Improving Beacon Hill: your suggestions

Old laundromat, tagged with graffiti. Photo by Laura Hadden -- thanks!
Old laundromat on Beacon Avenue, tagged with graffiti. Photo by Laura Hadden -- thanks!
Recently we asked you “what are some things you’d like to improve on Beacon Hill?” The ensuing discussion was lively, to say the least. In comparison to the recent discussion about things we love about Beacon Hill, the answers to this one were more diverse.

The answers could be broken down into two broad categories: Stuff We Want, and Stuff That Needs to Improve.

Please read on to see what people said.

Stuff We Want was pretty straightforward: a “bacon and egg type” breakfast place, a brew pub, East-West bus service and better bus service in general, more pizza delivery options, and “more of a neighborhood feel.”

In general, people seem to want a more walkable and self-contained Beacon Hill. P. M. Marcontell recently moved from the south edge of Mid-Beacon Hill back to Ballard, and says that the lack of walkability in that part of the Hill was a factor in choosing to move away:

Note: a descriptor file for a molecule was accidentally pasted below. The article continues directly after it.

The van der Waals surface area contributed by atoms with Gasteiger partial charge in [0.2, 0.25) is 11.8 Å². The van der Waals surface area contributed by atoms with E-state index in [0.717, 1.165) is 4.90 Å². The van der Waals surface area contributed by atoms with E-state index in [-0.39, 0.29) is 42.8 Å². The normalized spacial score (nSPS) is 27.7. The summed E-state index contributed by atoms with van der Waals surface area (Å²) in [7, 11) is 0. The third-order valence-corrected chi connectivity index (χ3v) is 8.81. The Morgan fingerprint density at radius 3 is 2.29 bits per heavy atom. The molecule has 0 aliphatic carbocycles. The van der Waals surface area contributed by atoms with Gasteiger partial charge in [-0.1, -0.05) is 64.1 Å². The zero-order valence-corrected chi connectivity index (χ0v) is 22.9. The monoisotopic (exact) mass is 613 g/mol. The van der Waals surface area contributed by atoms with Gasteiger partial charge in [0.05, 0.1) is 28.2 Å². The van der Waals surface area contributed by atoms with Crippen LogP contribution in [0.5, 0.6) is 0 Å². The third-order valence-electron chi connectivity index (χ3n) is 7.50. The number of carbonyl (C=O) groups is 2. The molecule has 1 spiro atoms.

“In our 7 years there, we wound up doing most of our shopping in West Seattle (time-wise, it was just as quick for us to go there as it was for us to haul ourselves up to Red Apple, and West Seattle had drugstores and 24 hour grocery stores). One of our big reasons for moving was so that we could remain a one-car family. For us, Mid-Beacon Hill had all the disadvantages of both city living and suburban living.”

Marcontell also noted the difficulty of east-west transit from the Hill: